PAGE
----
Imperfect competition is imperfect because supply, demand, and price are not the only factors that have to be considered. In theory, imperfect competition occurs where the competitive situation in any market where conditions required necessary for perfect competition are not fulfilled, a market structure which does not meet the necessary conditions for perfect competition. It will exist where the numbers of sellers or buyers are finite, the product is not the same amongst sellers, if one must pay for the right to buy and sell a product or service, buyers do not know about everything about the seller, or where sellers do not know about everything about the buyers. If anyone of these conditions is met, then competition will be imperfect because there will be at least one more variable, which will make the economic curve more complex than a simple price as a function of supply and demand. There are three types of competition within imperfect competition, these include an oligopoly, monopolistic competition and a monopoly. 1. An Oligopoly This is where there are a number of firms with only a small number that are dominate in the market where an Under an oligopoly every firm has a distinguished product which often comes with a robust brand identity. As several brands can be competing within am identical market. Therefore brand loyalty among customers gets encouraged via advertising as well as promotions. The firms in the market are regularly believed to contend in a form of non-price competition. Therefore prices will often remain stable for extensive periods which only get disturbed by pricing wars. While brand loyalty will allow a degree of price control many businesses will often follow the changes to price of its leader. Therefore they will tend to be interdependent. Although in extreme cases firms may even fix prices. This is sometimes illegal and can be known as a restrictive trade practice. ...read more.

Conclusion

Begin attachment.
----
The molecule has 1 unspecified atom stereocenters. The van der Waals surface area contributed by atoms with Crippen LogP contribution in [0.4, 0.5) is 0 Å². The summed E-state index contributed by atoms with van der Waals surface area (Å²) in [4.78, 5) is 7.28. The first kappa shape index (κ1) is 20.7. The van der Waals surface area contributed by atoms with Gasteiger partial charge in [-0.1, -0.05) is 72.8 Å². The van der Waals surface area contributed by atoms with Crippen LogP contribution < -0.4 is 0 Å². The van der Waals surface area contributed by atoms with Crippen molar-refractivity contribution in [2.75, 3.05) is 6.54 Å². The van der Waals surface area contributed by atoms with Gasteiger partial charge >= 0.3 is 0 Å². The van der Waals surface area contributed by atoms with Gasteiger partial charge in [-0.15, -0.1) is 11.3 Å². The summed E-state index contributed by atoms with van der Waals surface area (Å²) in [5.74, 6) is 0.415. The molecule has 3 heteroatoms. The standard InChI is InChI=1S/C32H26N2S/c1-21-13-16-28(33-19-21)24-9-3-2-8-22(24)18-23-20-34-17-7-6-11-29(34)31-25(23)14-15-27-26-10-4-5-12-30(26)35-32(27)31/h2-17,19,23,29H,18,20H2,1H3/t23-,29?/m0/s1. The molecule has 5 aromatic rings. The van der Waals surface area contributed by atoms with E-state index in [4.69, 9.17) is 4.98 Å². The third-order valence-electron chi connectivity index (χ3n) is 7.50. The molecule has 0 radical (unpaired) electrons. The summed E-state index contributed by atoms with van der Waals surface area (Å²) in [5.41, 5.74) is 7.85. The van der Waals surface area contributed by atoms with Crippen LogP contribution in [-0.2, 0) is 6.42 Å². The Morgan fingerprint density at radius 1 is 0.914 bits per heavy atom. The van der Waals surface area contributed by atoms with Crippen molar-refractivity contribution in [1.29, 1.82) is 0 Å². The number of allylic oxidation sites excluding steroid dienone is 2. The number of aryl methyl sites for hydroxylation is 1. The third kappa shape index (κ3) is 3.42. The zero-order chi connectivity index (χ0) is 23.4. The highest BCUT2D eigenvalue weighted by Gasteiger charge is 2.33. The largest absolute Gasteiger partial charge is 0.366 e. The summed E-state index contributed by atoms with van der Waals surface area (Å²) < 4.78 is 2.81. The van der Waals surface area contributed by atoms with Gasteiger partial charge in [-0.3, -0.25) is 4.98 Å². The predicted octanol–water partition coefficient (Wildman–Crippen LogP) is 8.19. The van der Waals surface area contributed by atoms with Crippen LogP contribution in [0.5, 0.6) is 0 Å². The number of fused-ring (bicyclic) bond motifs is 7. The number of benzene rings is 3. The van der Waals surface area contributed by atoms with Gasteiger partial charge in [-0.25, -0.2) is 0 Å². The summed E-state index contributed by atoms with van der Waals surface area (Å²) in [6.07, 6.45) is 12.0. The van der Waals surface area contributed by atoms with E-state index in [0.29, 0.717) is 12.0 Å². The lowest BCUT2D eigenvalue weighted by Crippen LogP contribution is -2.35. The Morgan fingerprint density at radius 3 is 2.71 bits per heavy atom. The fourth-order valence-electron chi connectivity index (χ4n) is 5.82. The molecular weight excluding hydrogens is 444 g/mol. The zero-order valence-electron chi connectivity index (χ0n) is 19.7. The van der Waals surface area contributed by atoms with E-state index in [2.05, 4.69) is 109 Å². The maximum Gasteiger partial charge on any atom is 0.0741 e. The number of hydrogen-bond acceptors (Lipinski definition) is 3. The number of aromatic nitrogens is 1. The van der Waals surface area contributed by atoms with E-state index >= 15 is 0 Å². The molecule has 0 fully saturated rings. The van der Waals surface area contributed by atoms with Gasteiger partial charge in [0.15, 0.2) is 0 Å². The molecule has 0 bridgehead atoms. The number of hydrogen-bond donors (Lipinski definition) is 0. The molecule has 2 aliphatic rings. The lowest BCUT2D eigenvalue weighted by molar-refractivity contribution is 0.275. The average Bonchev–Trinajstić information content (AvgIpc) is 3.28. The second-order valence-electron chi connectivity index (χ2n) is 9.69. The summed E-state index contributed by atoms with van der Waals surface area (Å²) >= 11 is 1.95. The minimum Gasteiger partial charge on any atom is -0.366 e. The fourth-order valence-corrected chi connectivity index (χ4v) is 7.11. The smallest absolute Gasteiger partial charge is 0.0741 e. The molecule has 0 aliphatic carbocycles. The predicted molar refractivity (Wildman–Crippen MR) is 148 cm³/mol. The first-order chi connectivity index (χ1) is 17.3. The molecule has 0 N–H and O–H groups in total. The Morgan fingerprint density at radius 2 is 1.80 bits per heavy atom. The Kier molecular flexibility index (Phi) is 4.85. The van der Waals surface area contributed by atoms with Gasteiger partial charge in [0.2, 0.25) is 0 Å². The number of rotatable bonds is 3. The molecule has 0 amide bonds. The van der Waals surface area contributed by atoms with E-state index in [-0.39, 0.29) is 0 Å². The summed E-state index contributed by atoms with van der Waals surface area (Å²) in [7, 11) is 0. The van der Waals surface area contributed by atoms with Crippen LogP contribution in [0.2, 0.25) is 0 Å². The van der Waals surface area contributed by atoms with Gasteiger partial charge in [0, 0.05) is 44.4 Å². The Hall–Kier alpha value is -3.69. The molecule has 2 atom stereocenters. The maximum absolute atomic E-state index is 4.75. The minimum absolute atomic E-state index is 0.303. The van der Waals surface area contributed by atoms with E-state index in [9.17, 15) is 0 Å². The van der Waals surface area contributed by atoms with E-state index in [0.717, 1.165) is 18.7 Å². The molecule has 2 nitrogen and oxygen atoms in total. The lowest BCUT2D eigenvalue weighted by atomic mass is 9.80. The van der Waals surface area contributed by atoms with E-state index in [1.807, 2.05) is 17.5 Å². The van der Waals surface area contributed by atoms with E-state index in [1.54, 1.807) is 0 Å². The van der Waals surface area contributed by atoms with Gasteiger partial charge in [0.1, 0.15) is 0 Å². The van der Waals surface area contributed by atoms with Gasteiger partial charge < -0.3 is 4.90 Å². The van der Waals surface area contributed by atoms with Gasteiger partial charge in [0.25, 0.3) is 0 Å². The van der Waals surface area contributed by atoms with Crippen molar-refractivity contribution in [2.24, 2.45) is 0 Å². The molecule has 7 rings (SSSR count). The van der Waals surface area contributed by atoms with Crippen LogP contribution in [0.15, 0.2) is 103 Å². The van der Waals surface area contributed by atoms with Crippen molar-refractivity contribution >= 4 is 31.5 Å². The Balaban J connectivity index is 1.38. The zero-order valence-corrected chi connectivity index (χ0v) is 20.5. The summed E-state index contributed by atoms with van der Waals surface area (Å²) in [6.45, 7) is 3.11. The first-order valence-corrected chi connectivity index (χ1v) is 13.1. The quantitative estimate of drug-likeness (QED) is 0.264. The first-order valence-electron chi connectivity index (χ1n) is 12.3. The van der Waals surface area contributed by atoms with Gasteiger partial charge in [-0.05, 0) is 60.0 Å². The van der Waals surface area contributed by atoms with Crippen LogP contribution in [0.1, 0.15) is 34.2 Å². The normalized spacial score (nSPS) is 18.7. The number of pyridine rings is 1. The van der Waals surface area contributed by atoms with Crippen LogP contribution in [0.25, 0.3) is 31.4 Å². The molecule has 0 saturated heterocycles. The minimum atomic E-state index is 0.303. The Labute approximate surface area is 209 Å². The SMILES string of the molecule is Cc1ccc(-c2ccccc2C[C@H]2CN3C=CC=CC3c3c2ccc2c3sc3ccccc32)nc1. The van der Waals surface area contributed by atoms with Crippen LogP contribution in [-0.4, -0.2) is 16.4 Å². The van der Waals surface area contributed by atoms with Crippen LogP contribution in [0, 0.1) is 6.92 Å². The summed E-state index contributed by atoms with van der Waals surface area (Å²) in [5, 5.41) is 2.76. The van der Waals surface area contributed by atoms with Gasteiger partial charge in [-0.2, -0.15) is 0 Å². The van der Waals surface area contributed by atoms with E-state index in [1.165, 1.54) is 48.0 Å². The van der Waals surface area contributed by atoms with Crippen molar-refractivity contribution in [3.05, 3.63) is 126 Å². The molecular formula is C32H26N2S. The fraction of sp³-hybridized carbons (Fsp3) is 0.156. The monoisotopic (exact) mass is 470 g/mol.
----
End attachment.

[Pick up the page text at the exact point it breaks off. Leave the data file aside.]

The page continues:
The migration of labour, as the United Kingdom is in the EU this allows free movement of labour. A rise of people looking for work in the United Kingdom makes labour migration an significant factor when determining the labour supply obtainable to various industries. The wage differentials will in some way act as compensation for individuals who will work antisocial hours and either who are open to various degrees of hazards at the workplace, both in short or the long term run. The elasticity of labour supply to various occupations will measure the amount to where labour supply will respond to changes in wage rate within a period of time. In minimal skilled occupations labour supply is expected to be elastic. Which this will mean that labour is readily available and people are employable at a objectively low wage. Whereas jobs that require particular skills including lengthy training then labour supply will be more inelastic. In various professions there will be artificial barriers to worker entry. For example surveyors will need higher level qualifications which will make the supply of recently qualified candidates to the occupation relatively inelastic in the short term and is a reason as to why they may have a higher salary than the average. The income effect, this is where higher real salaries increases the possible income that can be earned from a job, however that will also mean that time that has to be spent at work in order to earn adequate amounts to pay for a specific items declines. Basically with higher wage levels that mean that a potential target wage may be accomplished with less hours of a labour supply. Therefore the income effect may persuade individuals to work fewer hours and therefore enjoy more leisure/free time. The substitution effect of a greater salary should explicitly give individuals an reason to work longer hours because of the added financial rewards of doing the extra work is raised and with the opportunity cost of not working being increased. ...read more.